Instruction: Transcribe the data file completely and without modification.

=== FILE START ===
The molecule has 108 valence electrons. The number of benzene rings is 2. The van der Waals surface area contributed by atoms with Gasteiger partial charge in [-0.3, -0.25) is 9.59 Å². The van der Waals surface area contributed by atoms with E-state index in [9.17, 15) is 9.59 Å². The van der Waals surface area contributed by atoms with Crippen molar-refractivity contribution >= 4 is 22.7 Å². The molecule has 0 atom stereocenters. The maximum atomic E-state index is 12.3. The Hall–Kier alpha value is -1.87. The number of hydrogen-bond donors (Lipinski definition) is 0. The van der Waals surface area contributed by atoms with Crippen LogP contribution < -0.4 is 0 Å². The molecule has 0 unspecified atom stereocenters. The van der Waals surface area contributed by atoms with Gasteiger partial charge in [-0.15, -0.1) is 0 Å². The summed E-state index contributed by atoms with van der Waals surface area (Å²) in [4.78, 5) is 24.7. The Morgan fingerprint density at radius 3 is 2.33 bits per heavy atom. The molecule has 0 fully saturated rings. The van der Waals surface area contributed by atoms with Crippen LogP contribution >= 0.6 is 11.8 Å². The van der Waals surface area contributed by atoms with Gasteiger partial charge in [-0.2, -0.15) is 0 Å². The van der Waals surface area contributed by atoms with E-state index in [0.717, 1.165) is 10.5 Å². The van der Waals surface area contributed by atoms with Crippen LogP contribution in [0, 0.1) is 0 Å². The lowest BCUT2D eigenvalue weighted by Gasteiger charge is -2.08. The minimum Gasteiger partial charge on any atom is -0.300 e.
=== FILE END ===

The molecule has 108 valence electrons. The number of benzene rings is 2. The van der Waals surface area contributed by atoms with Gasteiger partial charge in [-0.3, -0.25) is 9.59 Å². The van der Waals surface area contributed by atoms with E-state index in [9.17, 15) is 9.59 Å². The van der Waals surface area contributed by atoms with Crippen molar-refractivity contribution >= 4 is 22.7 Å². The molecule has 0 atom stereocenters. The maximum atomic E-state index is 12.3. The Hall–Kier alpha value is -1.87. The number of hydrogen-bond donors (Lipinski definition) is 0. The van der Waals surface area contributed by atoms with Crippen LogP contribution < -0.4 is 0 Å². The molecule has 0 unspecified atom stereocenters. The van der Waals surface area contributed by atoms with Gasteiger partial charge in [-0.15, -0.1) is 0 Å². The summed E-state index contributed by atoms with van der Waals surface area (Å²) in [4.78, 5) is 24.7. The Morgan fingerprint density at radius 3 is 2.33 bits per heavy atom. The molecule has 0 fully saturated rings. The van der Waals surface area contributed by atoms with Crippen LogP contribution >= 0.6 is 11.8 Å². The van der Waals surface area contributed by atoms with Gasteiger partial charge in [-0.2, -0.15) is 0 Å². The van der Waals surface area contributed by atoms with E-state index in [0.717, 1.165) is 10.5 Å². The van der Waals surface area contributed by atoms with Crippen LogP contribution in [0, 0.1) is 0 Å². The lowest BCUT2D eigenvalue weighted by Gasteiger charge is -2.08. The minimum Gasteiger partial charge on any atom is -0.300 e.